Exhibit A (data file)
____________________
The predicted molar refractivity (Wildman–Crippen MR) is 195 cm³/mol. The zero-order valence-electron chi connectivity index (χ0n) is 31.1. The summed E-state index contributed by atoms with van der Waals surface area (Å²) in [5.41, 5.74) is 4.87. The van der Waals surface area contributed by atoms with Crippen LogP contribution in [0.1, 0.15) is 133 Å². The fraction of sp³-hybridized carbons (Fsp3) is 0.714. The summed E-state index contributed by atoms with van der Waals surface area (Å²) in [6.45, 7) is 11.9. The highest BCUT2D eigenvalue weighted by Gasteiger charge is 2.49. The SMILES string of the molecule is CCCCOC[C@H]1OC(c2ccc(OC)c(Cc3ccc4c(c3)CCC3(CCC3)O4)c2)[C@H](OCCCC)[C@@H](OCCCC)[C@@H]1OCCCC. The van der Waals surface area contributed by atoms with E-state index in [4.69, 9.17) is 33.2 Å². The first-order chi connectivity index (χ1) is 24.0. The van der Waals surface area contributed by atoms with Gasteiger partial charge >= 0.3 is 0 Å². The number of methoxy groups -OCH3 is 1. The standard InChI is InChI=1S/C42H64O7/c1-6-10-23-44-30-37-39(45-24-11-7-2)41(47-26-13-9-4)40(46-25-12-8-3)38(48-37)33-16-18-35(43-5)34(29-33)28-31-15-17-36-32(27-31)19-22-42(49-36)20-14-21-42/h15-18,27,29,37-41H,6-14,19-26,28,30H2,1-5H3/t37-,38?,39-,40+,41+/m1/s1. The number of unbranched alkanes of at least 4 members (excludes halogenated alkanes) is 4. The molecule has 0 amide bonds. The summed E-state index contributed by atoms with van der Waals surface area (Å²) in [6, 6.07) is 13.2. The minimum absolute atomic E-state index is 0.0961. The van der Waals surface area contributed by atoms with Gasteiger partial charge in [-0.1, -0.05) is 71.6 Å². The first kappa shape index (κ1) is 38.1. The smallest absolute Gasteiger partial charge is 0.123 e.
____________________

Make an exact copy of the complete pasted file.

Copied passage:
The predicted molar refractivity (Wildman–Crippen MR) is 195 cm³/mol. The zero-order valence-electron chi connectivity index (χ0n) is 31.1. The summed E-state index contributed by atoms with van der Waals surface area (Å²) in [5.41, 5.74) is 4.87. The van der Waals surface area contributed by atoms with Crippen LogP contribution in [0.1, 0.15) is 133 Å². The fraction of sp³-hybridized carbons (Fsp3) is 0.714. The summed E-state index contributed by atoms with van der Waals surface area (Å²) in [6.45, 7) is 11.9. The highest BCUT2D eigenvalue weighted by Gasteiger charge is 2.49. The SMILES string of the molecule is CCCCOC[C@H]1OC(c2ccc(OC)c(Cc3ccc4c(c3)CCC3(CCC3)O4)c2)[C@H](OCCCC)[C@@H](OCCCC)[C@@H]1OCCCC. The van der Waals surface area contributed by atoms with E-state index in [4.69, 9.17) is 33.2 Å². The first-order chi connectivity index (χ1) is 24.0. The van der Waals surface area contributed by atoms with Gasteiger partial charge >= 0.3 is 0 Å². The number of methoxy groups -OCH3 is 1. The standard InChI is InChI=1S/C42H64O7/c1-6-10-23-44-30-37-39(45-24-11-7-2)41(47-26-13-9-4)40(46-25-12-8-3)38(48-37)33-16-18-35(43-5)34(29-33)28-31-15-17-36-32(27-31)19-22-42(49-36)20-14-21-42/h15-18,27,29,37-41H,6-14,19-26,28,30H2,1-5H3/t37-,38?,39-,40+,41+/m1/s1. The number of unbranched alkanes of at least 4 members (excludes halogenated alkanes) is 4. The molecule has 0 amide bonds. The summed E-state index contributed by atoms with van der Waals surface area (Å²) in [6, 6.07) is 13.2. The minimum absolute atomic E-state index is 0.0961. The van der Waals surface area contributed by atoms with Gasteiger partial charge in [-0.1, -0.05) is 71.6 Å². The first kappa shape index (κ1) is 38.1. The smallest absolute Gasteiger partial charge is 0.123 e.